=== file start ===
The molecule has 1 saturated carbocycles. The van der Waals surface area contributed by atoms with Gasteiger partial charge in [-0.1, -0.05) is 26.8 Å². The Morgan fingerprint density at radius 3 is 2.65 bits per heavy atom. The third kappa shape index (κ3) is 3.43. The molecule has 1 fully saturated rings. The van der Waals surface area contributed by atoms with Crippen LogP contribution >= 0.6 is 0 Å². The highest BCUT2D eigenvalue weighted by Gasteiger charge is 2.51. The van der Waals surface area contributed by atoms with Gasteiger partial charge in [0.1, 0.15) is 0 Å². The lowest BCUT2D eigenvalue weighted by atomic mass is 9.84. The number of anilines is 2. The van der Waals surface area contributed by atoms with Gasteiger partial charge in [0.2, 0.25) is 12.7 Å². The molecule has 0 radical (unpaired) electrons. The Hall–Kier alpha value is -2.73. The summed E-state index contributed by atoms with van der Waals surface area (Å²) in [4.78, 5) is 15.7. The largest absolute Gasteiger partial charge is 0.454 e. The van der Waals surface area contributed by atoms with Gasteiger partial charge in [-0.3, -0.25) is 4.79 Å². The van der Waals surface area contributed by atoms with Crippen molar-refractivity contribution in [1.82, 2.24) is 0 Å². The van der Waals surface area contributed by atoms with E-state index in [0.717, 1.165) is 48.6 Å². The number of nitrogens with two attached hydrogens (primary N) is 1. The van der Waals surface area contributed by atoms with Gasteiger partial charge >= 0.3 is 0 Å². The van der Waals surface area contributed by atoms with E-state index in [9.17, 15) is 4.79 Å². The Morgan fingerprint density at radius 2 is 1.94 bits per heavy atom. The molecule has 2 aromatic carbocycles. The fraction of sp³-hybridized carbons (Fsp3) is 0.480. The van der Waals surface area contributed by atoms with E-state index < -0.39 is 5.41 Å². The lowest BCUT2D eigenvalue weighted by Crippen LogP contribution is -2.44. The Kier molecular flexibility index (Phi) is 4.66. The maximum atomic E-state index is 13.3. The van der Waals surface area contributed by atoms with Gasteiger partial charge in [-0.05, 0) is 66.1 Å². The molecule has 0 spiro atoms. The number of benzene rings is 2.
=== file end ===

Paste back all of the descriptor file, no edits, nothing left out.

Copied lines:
The molecule has 1 saturated carbocycles. The van der Waals surface area contributed by atoms with Gasteiger partial charge in [-0.1, -0.05) is 26.8 Å². The Morgan fingerprint density at radius 3 is 2.65 bits per heavy atom. The third kappa shape index (κ3) is 3.43. The molecule has 1 fully saturated rings. The van der Waals surface area contributed by atoms with Crippen LogP contribution >= 0.6 is 0 Å². The highest BCUT2D eigenvalue weighted by Gasteiger charge is 2.51. The van der Waals surface area contributed by atoms with Gasteiger partial charge in [0.1, 0.15) is 0 Å². The lowest BCUT2D eigenvalue weighted by atomic mass is 9.84. The number of anilines is 2. The van der Waals surface area contributed by atoms with Gasteiger partial charge in [0.2, 0.25) is 12.7 Å². The molecule has 0 radical (unpaired) electrons. The Hall–Kier alpha value is -2.73. The summed E-state index contributed by atoms with van der Waals surface area (Å²) in [4.78, 5) is 15.7. The largest absolute Gasteiger partial charge is 0.454 e. The van der Waals surface area contributed by atoms with Gasteiger partial charge in [-0.3, -0.25) is 4.79 Å². The van der Waals surface area contributed by atoms with Crippen molar-refractivity contribution in [1.82, 2.24) is 0 Å². The van der Waals surface area contributed by atoms with E-state index in [0.717, 1.165) is 48.6 Å². The number of nitrogens with two attached hydrogens (primary N) is 1. The van der Waals surface area contributed by atoms with Gasteiger partial charge >= 0.3 is 0 Å². The van der Waals surface area contributed by atoms with E-state index in [9.17, 15) is 4.79 Å². The Morgan fingerprint density at radius 2 is 1.94 bits per heavy atom. The molecule has 2 aromatic carbocycles. The fraction of sp³-hybridized carbons (Fsp3) is 0.480. The van der Waals surface area contributed by atoms with E-state index < -0.39 is 5.41 Å². The lowest BCUT2D eigenvalue weighted by Crippen LogP contribution is -2.44. The Kier molecular flexibility index (Phi) is 4.66. The maximum atomic E-state index is 13.3. The van der Waals surface area contributed by atoms with Gasteiger partial charge in [-0.05, 0) is 66.1 Å². The molecule has 0 spiro atoms. The number of benzene rings is 2.